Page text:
Genetic testing for breast cancer will be covered under the Affordable Care Act, giving more knowledge and power to high risk women and saving them thousands of dollars.
Recently, Myriad Genetics, the company that makes the test for breast cancer genes BRCA1 and BRCA2, announced that the government now considers these tests to be preventative services.
In the past insurance companies often denied coverage of these tests. Patients paid for testing on their own and then based proactive medical decisions on these test results. Those proactive medical procedures to prevent a cancer occurrence were also denied coverage. This often left women deciding between their health and their finances.
The cost of this testing usually ranges from $300 to $3000. The exact cost depends on how much the genome is analyzed, according to Breastcancer.org. The procedures that women often chose to prevent the seemingly inevitable onset of a cancer diagnosis goes well into six figures.
Women that test positive for the BRCA1 and BRCA2 gene are at greater risk for breast and ovarian cancers.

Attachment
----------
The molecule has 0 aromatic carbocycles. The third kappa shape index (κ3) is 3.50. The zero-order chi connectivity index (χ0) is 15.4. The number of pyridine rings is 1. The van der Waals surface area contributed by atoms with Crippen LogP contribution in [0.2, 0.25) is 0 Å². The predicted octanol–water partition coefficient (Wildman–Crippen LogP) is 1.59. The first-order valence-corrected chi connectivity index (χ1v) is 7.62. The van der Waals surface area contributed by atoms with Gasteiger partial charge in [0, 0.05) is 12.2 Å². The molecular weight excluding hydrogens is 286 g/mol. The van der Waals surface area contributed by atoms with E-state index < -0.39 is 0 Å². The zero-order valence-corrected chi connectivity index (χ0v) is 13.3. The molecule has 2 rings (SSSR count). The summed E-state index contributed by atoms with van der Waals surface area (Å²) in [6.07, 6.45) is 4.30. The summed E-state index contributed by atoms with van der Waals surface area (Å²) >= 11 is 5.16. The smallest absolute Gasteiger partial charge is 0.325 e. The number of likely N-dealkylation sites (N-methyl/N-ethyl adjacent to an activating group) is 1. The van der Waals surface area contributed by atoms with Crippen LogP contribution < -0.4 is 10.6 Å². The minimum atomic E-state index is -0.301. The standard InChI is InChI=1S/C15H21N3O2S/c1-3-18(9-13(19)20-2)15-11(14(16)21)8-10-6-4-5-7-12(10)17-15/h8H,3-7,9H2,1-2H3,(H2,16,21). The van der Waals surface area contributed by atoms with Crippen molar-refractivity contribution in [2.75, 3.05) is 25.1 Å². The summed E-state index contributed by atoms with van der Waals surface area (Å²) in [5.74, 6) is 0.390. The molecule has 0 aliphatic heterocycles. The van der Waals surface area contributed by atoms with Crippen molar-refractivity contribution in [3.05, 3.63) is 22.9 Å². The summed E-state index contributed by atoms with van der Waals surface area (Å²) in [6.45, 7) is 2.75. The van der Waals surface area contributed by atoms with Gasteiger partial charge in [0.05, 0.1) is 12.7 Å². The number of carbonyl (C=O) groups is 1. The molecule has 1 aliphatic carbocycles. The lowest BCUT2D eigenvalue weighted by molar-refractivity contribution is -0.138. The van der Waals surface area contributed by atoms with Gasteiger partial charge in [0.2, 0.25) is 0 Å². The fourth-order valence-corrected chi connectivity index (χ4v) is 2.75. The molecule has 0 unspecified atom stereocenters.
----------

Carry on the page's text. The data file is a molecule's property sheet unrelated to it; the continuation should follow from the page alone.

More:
Testing positive for the gene gives patients the knowledge to preemptively strike against and disease occurrence by opting to have a mastectomy or a hysterectomy or even both.
Under the Affordable Care Act, private insurance companies are now required to cover the costs of the tests, including co-pays, deductibles, and co-insurance, provided that the plan does not have “grandfathered” status.
A plan that is “grandfathered” is a plan that existed on or before March 23, 2010, the date that the Affordable Care was enacted.
While many Americans have a grandfathered plan, health insurance plans are changing all the time. Over time and with the Affordable Care Act becoming fully mandated in 2014 it is believed that more Americans will have plans that allow for these preventative service benefits.
“This is good news because we believe that women should have the best data available to determine their risk of breast cancer and make decisions about their treatment,” said Andrea Rader, a spokeswoman for Susan G. Komen for the Cure, a non-profit organization that funds breast cancer research and advocates for patients.
This exciting news is just now reaching the masses of high risk women via social media and conventional news outlets.
You may know a woman who has a strong family history which includes two first degree relatives that have been diagnosed with breast cancer, they are of Ashkenazi Jewish Heritage, or have a first degree relative with breast or ovarian cancer. According to the U.S. Preventive Services Task Force these women should receive genetic testing and counseling.
Some women may be able to have the cost of their genetic testing now covered under health care reform and then Affordable Care Act.
Pass on this valuable information, it could save a life.